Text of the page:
Transat AT, the owners of Air Transat have given Air Canada an exclusive 30 day opportunity to place an acceptable bid for the airline, valuing it at around US$500m.
The offer was 47% higher than the actual value of the airline in order to ensure the Transat board accepted the bid as viable.
If another airline now makes a bid, it’s got to be $1per share higher than the AC bid to be considered.
In the meantime Air Transat will carry on as usual and it seems AC is looking at operating it as a separate brand.
Air Transat is facing a number of challenges as the likely sale of Thomas Cook’s aircraft and the agreement they have to cross-supply during seasonal changes is part of Air Transat’s business plan. That will have to change.
In addition while Air Transat has a value image in Europe and Canada, it’s found it hard to grow its market up against more and more low-cost opposition.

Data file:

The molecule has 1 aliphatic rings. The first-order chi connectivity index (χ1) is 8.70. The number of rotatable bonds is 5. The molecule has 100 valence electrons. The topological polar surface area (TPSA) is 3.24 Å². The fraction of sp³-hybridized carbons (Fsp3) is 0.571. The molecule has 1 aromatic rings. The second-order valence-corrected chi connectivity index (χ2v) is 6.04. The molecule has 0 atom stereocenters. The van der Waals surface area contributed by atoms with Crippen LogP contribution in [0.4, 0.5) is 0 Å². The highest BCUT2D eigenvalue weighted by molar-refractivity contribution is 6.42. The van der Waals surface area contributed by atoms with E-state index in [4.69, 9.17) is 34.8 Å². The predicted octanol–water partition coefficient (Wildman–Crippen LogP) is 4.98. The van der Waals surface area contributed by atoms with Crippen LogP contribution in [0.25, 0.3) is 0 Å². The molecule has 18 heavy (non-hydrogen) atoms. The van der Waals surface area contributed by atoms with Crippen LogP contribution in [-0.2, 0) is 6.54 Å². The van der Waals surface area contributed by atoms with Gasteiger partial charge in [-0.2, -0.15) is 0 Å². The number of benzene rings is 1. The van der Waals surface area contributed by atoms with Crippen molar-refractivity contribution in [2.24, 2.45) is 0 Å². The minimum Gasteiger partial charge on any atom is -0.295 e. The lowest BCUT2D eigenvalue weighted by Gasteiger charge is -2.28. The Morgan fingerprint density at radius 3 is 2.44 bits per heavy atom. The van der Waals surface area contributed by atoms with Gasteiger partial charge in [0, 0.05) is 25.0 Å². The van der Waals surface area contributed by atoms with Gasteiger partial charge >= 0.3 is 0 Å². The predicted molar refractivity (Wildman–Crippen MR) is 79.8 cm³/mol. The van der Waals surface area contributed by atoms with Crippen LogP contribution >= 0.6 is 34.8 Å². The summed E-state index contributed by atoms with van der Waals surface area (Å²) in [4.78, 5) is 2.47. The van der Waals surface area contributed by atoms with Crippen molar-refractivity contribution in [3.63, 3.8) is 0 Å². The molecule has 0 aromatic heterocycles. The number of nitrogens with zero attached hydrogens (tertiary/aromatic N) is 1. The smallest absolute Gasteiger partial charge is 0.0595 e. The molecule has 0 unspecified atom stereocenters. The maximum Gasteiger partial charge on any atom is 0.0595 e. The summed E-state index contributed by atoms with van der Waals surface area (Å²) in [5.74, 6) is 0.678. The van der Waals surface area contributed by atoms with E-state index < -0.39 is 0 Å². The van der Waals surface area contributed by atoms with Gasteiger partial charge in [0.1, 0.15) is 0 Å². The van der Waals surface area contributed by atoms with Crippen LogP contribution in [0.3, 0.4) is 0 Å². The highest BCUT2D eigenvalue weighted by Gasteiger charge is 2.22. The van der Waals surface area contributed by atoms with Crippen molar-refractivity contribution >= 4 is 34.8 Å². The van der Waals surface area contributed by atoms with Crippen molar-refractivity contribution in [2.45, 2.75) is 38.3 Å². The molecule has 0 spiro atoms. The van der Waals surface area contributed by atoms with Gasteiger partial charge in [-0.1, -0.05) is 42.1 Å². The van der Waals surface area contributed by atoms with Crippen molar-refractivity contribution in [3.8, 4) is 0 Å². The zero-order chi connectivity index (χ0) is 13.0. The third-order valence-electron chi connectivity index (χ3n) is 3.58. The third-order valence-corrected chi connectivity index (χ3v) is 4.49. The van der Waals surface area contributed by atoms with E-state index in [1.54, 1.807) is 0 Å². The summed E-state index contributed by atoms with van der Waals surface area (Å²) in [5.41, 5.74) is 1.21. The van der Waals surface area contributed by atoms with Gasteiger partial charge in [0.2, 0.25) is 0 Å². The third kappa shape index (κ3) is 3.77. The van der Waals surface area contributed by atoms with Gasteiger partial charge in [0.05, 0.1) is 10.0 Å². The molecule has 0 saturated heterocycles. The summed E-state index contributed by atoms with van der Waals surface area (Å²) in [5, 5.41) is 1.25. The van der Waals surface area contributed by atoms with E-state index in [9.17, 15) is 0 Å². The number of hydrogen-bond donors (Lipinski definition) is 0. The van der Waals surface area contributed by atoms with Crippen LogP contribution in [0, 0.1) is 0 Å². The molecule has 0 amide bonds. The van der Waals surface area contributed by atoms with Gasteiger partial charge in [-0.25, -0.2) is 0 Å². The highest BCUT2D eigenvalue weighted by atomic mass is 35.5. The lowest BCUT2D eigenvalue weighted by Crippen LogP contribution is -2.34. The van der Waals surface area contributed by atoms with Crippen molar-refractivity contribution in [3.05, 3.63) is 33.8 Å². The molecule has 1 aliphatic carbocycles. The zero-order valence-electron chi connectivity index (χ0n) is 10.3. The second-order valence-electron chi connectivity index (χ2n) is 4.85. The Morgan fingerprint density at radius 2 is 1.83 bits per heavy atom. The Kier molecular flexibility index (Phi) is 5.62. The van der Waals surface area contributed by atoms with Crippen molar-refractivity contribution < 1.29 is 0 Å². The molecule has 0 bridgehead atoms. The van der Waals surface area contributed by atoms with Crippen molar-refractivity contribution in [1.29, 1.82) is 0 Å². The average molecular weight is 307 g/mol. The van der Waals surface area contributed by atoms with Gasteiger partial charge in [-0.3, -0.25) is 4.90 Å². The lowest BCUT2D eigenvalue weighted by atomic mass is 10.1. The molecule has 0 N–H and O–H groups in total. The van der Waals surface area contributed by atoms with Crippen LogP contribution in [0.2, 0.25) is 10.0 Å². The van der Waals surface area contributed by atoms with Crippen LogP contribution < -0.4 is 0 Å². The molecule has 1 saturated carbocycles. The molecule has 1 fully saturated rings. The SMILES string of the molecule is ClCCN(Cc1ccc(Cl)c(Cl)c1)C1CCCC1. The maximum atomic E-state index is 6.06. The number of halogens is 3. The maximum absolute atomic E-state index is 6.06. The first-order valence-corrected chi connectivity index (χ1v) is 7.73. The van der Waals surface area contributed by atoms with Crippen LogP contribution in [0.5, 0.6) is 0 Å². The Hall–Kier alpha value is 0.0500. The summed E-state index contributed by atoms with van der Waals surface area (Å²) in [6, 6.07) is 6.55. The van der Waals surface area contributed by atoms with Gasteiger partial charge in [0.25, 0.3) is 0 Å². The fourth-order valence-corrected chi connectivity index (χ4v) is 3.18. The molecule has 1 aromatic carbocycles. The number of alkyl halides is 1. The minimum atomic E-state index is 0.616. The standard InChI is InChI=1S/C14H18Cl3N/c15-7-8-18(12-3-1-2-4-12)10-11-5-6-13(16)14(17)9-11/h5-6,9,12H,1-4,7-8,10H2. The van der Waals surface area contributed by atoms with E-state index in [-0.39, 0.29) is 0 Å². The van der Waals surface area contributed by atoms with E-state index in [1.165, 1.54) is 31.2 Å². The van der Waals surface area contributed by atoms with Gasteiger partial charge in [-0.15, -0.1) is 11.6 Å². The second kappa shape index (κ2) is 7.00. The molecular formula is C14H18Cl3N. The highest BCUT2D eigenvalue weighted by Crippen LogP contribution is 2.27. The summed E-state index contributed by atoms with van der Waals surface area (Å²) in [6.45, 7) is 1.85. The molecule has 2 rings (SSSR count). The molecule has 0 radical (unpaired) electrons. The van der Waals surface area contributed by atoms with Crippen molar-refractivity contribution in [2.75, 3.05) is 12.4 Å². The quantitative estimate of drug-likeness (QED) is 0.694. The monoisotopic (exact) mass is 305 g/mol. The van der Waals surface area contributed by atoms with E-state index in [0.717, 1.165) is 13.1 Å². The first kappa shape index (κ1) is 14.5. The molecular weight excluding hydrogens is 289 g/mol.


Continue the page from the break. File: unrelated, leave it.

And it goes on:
As with so many airlines, it’s just not big enough to make serious inroads into many markets without expending capital and taking on huge debts and risk, which it’s decided not to do.
In many ways Air Transat is stagnant, but a viable business that hasn’t over stretched itself.
Any deal will have to be approved by regulators.
There’s been significant change in the Canadian aviation market lately with WestJet being de-listed from the stock exchange and taken into private ownership, insulating it from this type of buy out. Air Canada could be seen as becoming too dominant.